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Re: HTTP/2.0 -04 candidate

From: (wrong string) 陈智昌 <willchan@chromium.org>
Date: Tue, 2 Jul 2013 10:05:32 -0700
Message-ID: <CAA4WUYj0i6q2Ze9x_0_wXDmZc1At2zAv1xA0tdMy4k1ExmXS6Q@mail.gmail.com>
To: Sam Pullara <spullara@gmail.com>
Cc: Martin Thomson <martin.thomson@gmail.com>, James M Snell <jasnell@gmail.com>, Albert Lunde <atlunde@panix.com>, HTTP Working Group <ietf-http-wg@w3.org>
From
http://www.techradar.com/us/news/internet/how-the-amazon-silk-browser-works-1036102
:
"""
Another interesting trick: Silk keeps track of this parsing. Jenkins says
Silk can keep track of how the processing worked for, say, the last 100,000
users - that in all cases, the same logo header was downloaded and that the
page did not change this routine. When you visit using the browser, Silk
might decide to use a "smart push" and send you that logo header to speed
up browsing even further.
"""

As far as trust, a browser will trust an explicitly configured forward
proxy for http:// resources. For https://, we will tunnel through with
CONNECT and do SSL to the origin over the tunnel.


On Tue, Jul 2, 2013 at 9:56 AM, Sam Pullara <spullara@gmail.com> wrote:

> On Jul 2, 2013, at 9:52 AM, Martin Thomson <martin.thomson@gmail.com>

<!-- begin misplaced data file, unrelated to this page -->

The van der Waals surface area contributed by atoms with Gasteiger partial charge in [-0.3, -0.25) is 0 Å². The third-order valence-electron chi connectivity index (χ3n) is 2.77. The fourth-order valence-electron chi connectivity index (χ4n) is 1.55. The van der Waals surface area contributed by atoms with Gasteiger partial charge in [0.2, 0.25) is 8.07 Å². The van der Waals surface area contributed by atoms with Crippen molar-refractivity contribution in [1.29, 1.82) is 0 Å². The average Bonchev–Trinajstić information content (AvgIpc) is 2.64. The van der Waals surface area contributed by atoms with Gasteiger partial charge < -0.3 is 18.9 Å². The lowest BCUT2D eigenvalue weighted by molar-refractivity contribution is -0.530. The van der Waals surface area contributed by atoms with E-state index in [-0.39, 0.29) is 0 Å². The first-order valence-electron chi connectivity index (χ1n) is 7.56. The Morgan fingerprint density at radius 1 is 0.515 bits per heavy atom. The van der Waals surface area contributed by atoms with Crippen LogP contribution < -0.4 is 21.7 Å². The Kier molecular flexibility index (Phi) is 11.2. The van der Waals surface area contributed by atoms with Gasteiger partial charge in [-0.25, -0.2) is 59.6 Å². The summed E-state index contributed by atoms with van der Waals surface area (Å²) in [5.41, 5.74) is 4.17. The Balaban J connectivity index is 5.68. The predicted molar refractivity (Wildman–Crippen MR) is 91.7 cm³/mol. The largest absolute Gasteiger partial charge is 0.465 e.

> wrote:
> > On 2 July 2013 09:44, James M Snell <jasnell@gmail.com> wrote:
> >> In other
> >> words, we say that PUSH_PROMISE MUST NOT include :host or :scheme
> >> and that clients MUST ignore them if they are sent.
> >
> > I don't like the prohibition because it's too simple.
> >
> > Say I do have, as Will points out, a forward proxy.  One huge
> > advantage that proxy could provide is push for cross-domain resources.
>
> Do you expect the proxy to parse the HTML of the initial request and push
> down the resources that it finds in the document? I'm just wondering what
> the implementation of this would look like. Why would the client trust
> these resources are from the domains that the proxy claims?
>
> Sam
>
>
>
Received on Tuesday, 2 July 2013 17:06:00 UTC

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